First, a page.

STAG Finds Visit to Pinehurst Special
They call themselves the Royal Society of Soon-to-be Ancient Golfers, and they’re a fun-loving, fun-golfing, fun-giving group with an enviable bucket-list agenda.
STAG consists of 32 men who are at least 40 years of age and have met a list of requirements that guarantees they’re going to be fun to spend a week with at one of the finest golf destinations in the country.
That’s because STAG, the brainchild of Scott Cotherman, who carries the title “Founder and King,” or “King Scott the First,” exists solely for enjoyment, both by its members and those they encounter as they follow their stated dream of visiting all the “Top 100 Courses You Can Play in the U.S.” as listed by Golf Magazine.
STAG was founded in 2008 and recently made Pinehurst its fifth destination. In keeping with its tradition, the group played four courses on its bucket list, had a great time during the annual dinner at the Carolina Hotel, and made a generous contribution to the game — a $6,720 check to the Carolinas Golf Association’s Junior Golf Program.
During this visit the group played Pine Needles, Tobacco Road, Pinehurst No. 2 and Pinehurst No. 8. Previous destinations have been Whistling Straits, Barton Creek, Bandon Dunes and Reynolds Plantation.
“Pinehurst was very important to us because we were able to play four of the courses on our list,” Cotherman said. “We wanted to make No. 5 on our list really special, and what better place than Pinehurst, the mecca of American golf?”
The group has now played 15 of the Top 100. There’s a bit of a sense of urgency as all the members are hoping to reach their stated goal before aging out.
While STAG is limited to 32 members and has now established a waiting list, there are 11 states represented, including Illinois, Indiana, Minnesota, Wisconsin, Ohio, North Carolina, Connecticut and Kentucky.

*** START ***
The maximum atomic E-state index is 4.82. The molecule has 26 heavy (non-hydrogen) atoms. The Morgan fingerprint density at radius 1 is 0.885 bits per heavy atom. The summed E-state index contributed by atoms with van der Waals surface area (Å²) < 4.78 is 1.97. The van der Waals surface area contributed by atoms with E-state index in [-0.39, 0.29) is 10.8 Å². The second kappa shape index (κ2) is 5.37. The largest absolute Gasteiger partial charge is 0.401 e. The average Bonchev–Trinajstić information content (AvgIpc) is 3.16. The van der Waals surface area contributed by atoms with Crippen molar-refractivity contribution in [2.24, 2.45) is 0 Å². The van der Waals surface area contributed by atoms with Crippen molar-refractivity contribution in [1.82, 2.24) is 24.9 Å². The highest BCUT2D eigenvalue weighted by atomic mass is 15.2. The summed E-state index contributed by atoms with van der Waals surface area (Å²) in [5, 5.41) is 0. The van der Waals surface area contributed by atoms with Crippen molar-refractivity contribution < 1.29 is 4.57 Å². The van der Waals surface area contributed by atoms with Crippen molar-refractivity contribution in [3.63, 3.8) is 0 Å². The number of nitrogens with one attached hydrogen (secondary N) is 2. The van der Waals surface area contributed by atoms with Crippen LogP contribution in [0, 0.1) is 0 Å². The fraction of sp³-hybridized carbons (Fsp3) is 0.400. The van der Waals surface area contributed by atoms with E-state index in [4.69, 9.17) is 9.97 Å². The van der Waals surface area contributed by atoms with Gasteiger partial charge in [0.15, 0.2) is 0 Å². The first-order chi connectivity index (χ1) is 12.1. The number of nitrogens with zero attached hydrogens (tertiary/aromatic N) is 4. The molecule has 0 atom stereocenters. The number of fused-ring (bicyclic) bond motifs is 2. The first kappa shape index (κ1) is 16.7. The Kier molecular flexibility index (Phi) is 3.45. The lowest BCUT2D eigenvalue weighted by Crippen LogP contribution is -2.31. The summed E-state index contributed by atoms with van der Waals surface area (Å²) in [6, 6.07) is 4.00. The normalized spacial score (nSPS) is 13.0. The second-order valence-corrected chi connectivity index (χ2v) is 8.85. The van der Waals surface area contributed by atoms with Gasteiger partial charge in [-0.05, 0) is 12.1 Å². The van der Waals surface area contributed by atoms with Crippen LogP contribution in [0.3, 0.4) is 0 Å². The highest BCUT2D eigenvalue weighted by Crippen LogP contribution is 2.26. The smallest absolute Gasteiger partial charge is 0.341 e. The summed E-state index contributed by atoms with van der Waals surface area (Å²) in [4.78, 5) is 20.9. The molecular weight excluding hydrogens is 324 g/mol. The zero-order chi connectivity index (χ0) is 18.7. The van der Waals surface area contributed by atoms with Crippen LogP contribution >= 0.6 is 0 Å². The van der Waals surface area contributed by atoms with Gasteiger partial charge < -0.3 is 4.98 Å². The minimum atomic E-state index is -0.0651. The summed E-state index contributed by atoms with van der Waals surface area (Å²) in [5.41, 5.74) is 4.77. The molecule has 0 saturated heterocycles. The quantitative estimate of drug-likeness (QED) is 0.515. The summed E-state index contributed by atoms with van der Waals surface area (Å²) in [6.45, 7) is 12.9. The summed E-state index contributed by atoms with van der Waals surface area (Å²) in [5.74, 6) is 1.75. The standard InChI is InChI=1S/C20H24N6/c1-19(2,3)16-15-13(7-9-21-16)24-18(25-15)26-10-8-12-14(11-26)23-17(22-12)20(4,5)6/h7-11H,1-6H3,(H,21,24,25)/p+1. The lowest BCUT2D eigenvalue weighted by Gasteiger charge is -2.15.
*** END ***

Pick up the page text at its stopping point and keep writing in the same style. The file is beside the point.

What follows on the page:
“I created this organization as my 50th birthday present to myself,” Cotherman said. “We had 11 guys at our first outing at Whistling Straits, but some of them have dropped out. We grew by having members invite others they felt would qualify, and we’re very selective.
“A lot of our members basically run their own corporations, but we represent doctors, lawyers, financial service executives, insurance executives and entrepreneurs.
“But most importantly, we’re all about camaraderie and having fun. The most enjoyable thing is the fellowship and the support of the charitable organizations that help advance the game of golf.”
Jason Cox, the Carolinas Golf Association director of junior golf, including the Tarheel Youth Golf Association, and Stuart Taylor, an avid supporter of junior golf in the Sandhills, were presented the check by Cotherman and Don Hester, STAG’s “Duke of Do Good Deeds.”
“It’s great to be able to do that,” Cotherman said. “That pays for 64 kids in the program.”
Cox was delighted by the donation.
“This is really important,” he said. “If a kid wants to play golf, we’re going to find a place for them and this really helps us do that. We want kids to go out and play and have fun.”
Taylor was just as happy.
“This is my kind of group,” he said. “I don’t know them individually, but they’re my brothers. I’m 64 years old, but when I get around kids, I’m 14 again.”
Don Porter, the “Duke of Linksland” and organizer of golf events on this outing, was able to take home a great memory of the No. 2 Course. He holed his second shot on the 18th hole for an eagle and was presented the flag as a memento.
“It occurred in front of many spectators who were gathered on the veranda overlooking the green,” Cotherman said. “When Don’s ball disappeared into the cup, a roar could be heard all across the golf course. The pro came out for photographs and presented the pin flag to Don for his achievement. They also put an item about it on their blog.”
Jay Putterson also took home a memento, a picture of himself with the famous Pinehurst Putter Boy taken by photographer Thomas Toohey Brown.
“We thought it was only fitting that Putterson and Putter Boy should be photographed together,” Cotherman said.
While STAG members were complimentary of all four courses, they especially praised Pine Needles and No. 2, both of which were designed by famed architect Donald Ross.
“The No. 2 Course certainly lives up to its billing as one of the world’s greatest golf courses,” Cotherman said. “Each hole is challenging, and the landing areas on the greens are sculpted so as to require precise approach shots for fear of the ball rolling away and down into a swale.
“It was one of the longest rounds of our lives, but what better way to spend the time than with great friends?
“For Don Potter — as a result of his shot heard ’round Pinehurst on Friday, Oct. 19 — he would likely say that Pinehurst No. 2 is his favorite golf course in the world!”
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